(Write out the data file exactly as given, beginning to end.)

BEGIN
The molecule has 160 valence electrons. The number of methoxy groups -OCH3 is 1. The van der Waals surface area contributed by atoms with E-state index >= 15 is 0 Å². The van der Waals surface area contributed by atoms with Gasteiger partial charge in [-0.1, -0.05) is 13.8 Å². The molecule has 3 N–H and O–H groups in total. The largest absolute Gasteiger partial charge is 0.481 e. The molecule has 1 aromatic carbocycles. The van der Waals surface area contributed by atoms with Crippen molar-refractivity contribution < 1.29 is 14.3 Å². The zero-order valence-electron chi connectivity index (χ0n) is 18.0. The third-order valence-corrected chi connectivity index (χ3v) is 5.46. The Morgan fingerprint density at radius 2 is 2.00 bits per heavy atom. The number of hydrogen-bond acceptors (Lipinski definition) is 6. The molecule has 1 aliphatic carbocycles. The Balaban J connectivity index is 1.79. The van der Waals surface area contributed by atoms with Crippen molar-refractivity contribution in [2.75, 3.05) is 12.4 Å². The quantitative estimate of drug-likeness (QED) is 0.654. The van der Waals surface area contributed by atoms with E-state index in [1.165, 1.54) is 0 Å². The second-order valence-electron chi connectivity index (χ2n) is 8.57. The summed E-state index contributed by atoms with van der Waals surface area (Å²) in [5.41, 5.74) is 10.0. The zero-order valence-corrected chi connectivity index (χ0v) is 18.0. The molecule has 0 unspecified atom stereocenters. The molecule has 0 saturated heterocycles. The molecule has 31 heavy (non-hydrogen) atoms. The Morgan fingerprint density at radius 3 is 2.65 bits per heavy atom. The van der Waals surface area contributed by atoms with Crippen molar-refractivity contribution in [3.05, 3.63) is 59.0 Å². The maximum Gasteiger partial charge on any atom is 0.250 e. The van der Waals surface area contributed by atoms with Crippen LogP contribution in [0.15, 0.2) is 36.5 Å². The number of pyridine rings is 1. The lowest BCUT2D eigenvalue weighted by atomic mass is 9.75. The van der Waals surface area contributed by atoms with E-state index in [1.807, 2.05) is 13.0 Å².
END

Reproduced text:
The molecule has 160 valence electrons. The number of methoxy groups -OCH3 is 1. The van der Waals surface area contributed by atoms with E-state index >= 15 is 0 Å². The van der Waals surface area contributed by atoms with Gasteiger partial charge in [-0.1, -0.05) is 13.8 Å². The molecule has 3 N–H and O–H groups in total. The largest absolute Gasteiger partial charge is 0.481 e. The molecule has 1 aromatic carbocycles. The van der Waals surface area contributed by atoms with Crippen molar-refractivity contribution < 1.29 is 14.3 Å². The zero-order valence-electron chi connectivity index (χ0n) is 18.0. The third-order valence-corrected chi connectivity index (χ3v) is 5.46. The Morgan fingerprint density at radius 2 is 2.00 bits per heavy atom. The number of hydrogen-bond acceptors (Lipinski definition) is 6. The molecule has 1 aliphatic carbocycles. The Balaban J connectivity index is 1.79. The van der Waals surface area contributed by atoms with Crippen molar-refractivity contribution in [2.75, 3.05) is 12.4 Å². The quantitative estimate of drug-likeness (QED) is 0.654. The van der Waals surface area contributed by atoms with E-state index in [1.165, 1.54) is 0 Å². The second-order valence-electron chi connectivity index (χ2n) is 8.57. The summed E-state index contributed by atoms with van der Waals surface area (Å²) in [5.41, 5.74) is 10.0. The zero-order valence-corrected chi connectivity index (χ0v) is 18.0. The molecule has 0 unspecified atom stereocenters. The molecule has 0 saturated heterocycles. The molecule has 31 heavy (non-hydrogen) atoms. The Morgan fingerprint density at radius 3 is 2.65 bits per heavy atom. The van der Waals surface area contributed by atoms with Crippen molar-refractivity contribution in [3.05, 3.63) is 59.0 Å². The maximum Gasteiger partial charge on any atom is 0.250 e. The van der Waals surface area contributed by atoms with Crippen LogP contribution in [0.15, 0.2) is 36.5 Å². The number of pyridine rings is 1. The lowest BCUT2D eigenvalue weighted by atomic mass is 9.75. The van der Waals surface area contributed by atoms with E-state index in [1.807, 2.05) is 13.0 Å².